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A wigged and robed barrister of the type we will see in abundance on our tour of the Inns of Court.

The Inns of Court are totally unique in ambience and character, and there really is nowhere else quite like them in the whole of London, if not in the whole of England.

Between them, the four Inns - Inner Temple, Middle Temple, Gray's Inn and Lincoln's Inn - contain some of London's most picturesque and tranquil places, and to explore their flag-stoned lanes, hemmed in courtyards, timeless cloisters and ancient buildings is one of the most amazing experiences imaginable.

This area is the domain of the wigged and robed English barrister, the World of the law in all its pomp, ceremony, tradition and absurdity. It is an area where custom is rife, and refinement is all. It is an area from which the past has yet to depart, an enchanted, and enchanting, enclave to which Charles Dickens words that "you can read on its gates ‘who enters here leaves noise behind’" are still as true today as they were when he wrote them in the mid 19th century.


We begin in Gray's Inn and, within a few short moments, we've encountered a dining hall where one of William Shakespeare's most popular plays premiered in the 1590's.

Grays Inn hall the first stop on our Inns of Court Tour.

Nearby, there is the old wooden stool on which generations of bygone messengers would have sat awaiting the summons from the surrounding chambers that would send them off to run errands all over London.

Close to that is the water pump that slaked the thirst of legions of lawyers in days of yore.

These are just two of the curiositie that help add to the overall feeling of antiquity with which the surroundings are imbued.

But, an even more impressive curioisty is close at hand. For, moments later, you'll find yourself standing outside the office where Charles Dickens worked as a clerk at the age of fifteen.

And that's all within the first fifteen minutes of setting out on the tour!


Then, we're off to Lincoln's Inn, in many ways the most picturesque of the four Inns of Court.

The gardeners hut in Lincoln's Inn.

Indeed, as you will hear, numerous period television dramas and blockbuster movies have been filmed around its sleepy squares and tranquil cloisters.

You'll stand at the very location that inspired John Donne's famous lines "never send to know for whom the bell tolls; It tolls for thee." You'll see the old dining hall (c1495) inside which Charles Dickens set the dramatic and memorable opening for his most scathing attack on the English legal system, Bleak House; you'll encounter what is surely one of the World's most unique and unusual garden sheds; and you'll explore buildings, courts and passages that are more reminiscent of a peaceful Oxbridge college than the cut and thrust world of the law.


Onwards, via the soaring splendour of the Royal Courts of Justice, alongside which we will pause to take in some of the building's truly exquisite architectural features.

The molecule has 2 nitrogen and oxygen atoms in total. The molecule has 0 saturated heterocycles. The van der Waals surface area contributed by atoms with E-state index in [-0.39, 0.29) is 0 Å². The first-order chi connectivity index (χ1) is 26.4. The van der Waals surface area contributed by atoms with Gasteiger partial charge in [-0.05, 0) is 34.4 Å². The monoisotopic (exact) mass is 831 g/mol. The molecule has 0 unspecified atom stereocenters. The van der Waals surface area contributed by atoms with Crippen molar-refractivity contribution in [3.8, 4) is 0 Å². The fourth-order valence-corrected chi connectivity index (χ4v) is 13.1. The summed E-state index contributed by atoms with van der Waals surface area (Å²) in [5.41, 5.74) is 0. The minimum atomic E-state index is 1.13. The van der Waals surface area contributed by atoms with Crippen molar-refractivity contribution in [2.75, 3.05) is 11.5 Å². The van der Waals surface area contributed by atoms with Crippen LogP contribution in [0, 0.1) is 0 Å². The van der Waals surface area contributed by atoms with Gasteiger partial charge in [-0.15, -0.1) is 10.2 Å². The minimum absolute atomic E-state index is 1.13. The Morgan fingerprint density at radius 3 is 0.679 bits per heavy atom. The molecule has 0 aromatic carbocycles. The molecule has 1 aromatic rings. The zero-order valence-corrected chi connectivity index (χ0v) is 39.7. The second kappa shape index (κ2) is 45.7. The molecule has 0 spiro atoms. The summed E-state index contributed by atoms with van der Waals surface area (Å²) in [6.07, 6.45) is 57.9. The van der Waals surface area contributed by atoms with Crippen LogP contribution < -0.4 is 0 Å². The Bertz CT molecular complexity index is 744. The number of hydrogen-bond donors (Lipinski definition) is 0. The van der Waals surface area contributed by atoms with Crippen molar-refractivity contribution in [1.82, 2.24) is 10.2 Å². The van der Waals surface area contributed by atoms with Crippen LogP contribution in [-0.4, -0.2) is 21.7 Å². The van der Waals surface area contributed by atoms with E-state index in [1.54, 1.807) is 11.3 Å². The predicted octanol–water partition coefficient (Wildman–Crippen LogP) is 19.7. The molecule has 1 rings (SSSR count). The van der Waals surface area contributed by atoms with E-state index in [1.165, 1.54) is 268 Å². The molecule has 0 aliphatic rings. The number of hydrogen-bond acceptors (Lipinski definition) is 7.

A depiction of a dog and cat growling at each other at the Royal Courts of Justice in London.

From the stone dogs and cats that growl at one another around a stone column, and which are intended to represent the quarrelling litigants within, to the lofty statues that look down from on high and which depict famous figures who helped lay down the foundations upon which the English legal system was built.

You can, if you wish, also go inside the buildings to sit in on one of the cases and witness, first hand, the legal system at work.


Having enjoyed the full drama of the Law Courts, and the building that houses them, we find our way into our final two Inns of Court, Middle and Inner Temple.

Again, this is very much a film set quarter of the modern Metropolis and you will, most certainly, recognise many of the buildings and lanes that you stroll along from movies such as Sherlock Holmes and The Da Vinci Code.

Middle Temple Dining Hall.

We will pass an Elizabethan dining hall that is still much as it was when Shakespeare's Twelfth Night was first performed within its history-laden walls in 1602.

You'll see the Temple Church, a glorious pile of ancient stone built by the original occupants of this area, The Knights Templar, in 1185.

You'll twist and turn through cobbled courts, past picturesque gardens, through sleepy squares and down narrow alleyways as you fall further under the spell of this enchanting enclave that has changed little, if at all, since Charles Lamb observed of it "men would give dearly to be born in places such as this."

And, he should know, he was born here!

So, if you want to experience a part of London that is totally unique for atmosphere, layout and history.

If you want to learn about some of the most colourful characters to have graced the pages of English history, and hear some of the wonderfully witty quips that fell liberally from their lips.

If you want to learn about the customs and traditions in which the Inns of Court are steeped.

Then join Richard for a magical journey that will, well and truly, transport you back in time.